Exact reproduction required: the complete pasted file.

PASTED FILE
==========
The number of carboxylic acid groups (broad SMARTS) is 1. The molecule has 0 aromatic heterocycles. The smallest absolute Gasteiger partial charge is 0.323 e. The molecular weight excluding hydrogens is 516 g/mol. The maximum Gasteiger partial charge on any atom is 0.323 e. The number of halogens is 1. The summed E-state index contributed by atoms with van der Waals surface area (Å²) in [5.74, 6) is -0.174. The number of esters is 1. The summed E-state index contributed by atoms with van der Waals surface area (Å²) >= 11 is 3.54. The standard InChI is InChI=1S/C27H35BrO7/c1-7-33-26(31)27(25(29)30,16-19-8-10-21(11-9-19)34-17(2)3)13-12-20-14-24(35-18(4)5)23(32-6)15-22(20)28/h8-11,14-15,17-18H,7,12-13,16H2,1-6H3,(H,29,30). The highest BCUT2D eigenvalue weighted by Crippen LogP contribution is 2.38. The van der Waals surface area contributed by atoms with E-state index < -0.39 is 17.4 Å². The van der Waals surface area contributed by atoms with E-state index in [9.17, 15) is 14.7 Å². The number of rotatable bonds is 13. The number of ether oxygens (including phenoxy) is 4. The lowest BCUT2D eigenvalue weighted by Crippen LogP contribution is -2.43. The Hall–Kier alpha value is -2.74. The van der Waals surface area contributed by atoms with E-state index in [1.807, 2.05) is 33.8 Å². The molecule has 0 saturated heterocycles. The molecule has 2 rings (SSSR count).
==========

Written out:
The number of carboxylic acid groups (broad SMARTS) is 1. The molecule has 0 aromatic heterocycles. The smallest absolute Gasteiger partial charge is 0.323 e. The molecular weight excluding hydrogens is 516 g/mol. The maximum Gasteiger partial charge on any atom is 0.323 e. The number of halogens is 1. The summed E-state index contributed by atoms with van der Waals surface area (Å²) in [5.74, 6) is -0.174. The number of esters is 1. The summed E-state index contributed by atoms with van der Waals surface area (Å²) >= 11 is 3.54. The standard InChI is InChI=1S/C27H35BrO7/c1-7-33-26(31)27(25(29)30,16-19-8-10-21(11-9-19)34-17(2)3)13-12-20-14-24(35-18(4)5)23(32-6)15-22(20)28/h8-11,14-15,17-18H,7,12-13,16H2,1-6H3,(H,29,30). The highest BCUT2D eigenvalue weighted by Crippen LogP contribution is 2.38. The van der Waals surface area contributed by atoms with E-state index < -0.39 is 17.4 Å². The van der Waals surface area contributed by atoms with E-state index in [9.17, 15) is 14.7 Å². The number of rotatable bonds is 13. The number of ether oxygens (including phenoxy) is 4. The lowest BCUT2D eigenvalue weighted by Crippen LogP contribution is -2.43. The Hall–Kier alpha value is -2.74. The van der Waals surface area contributed by atoms with E-state index in [1.807, 2.05) is 33.8 Å². The molecule has 0 saturated heterocycles. The molecule has 2 rings (SSSR count).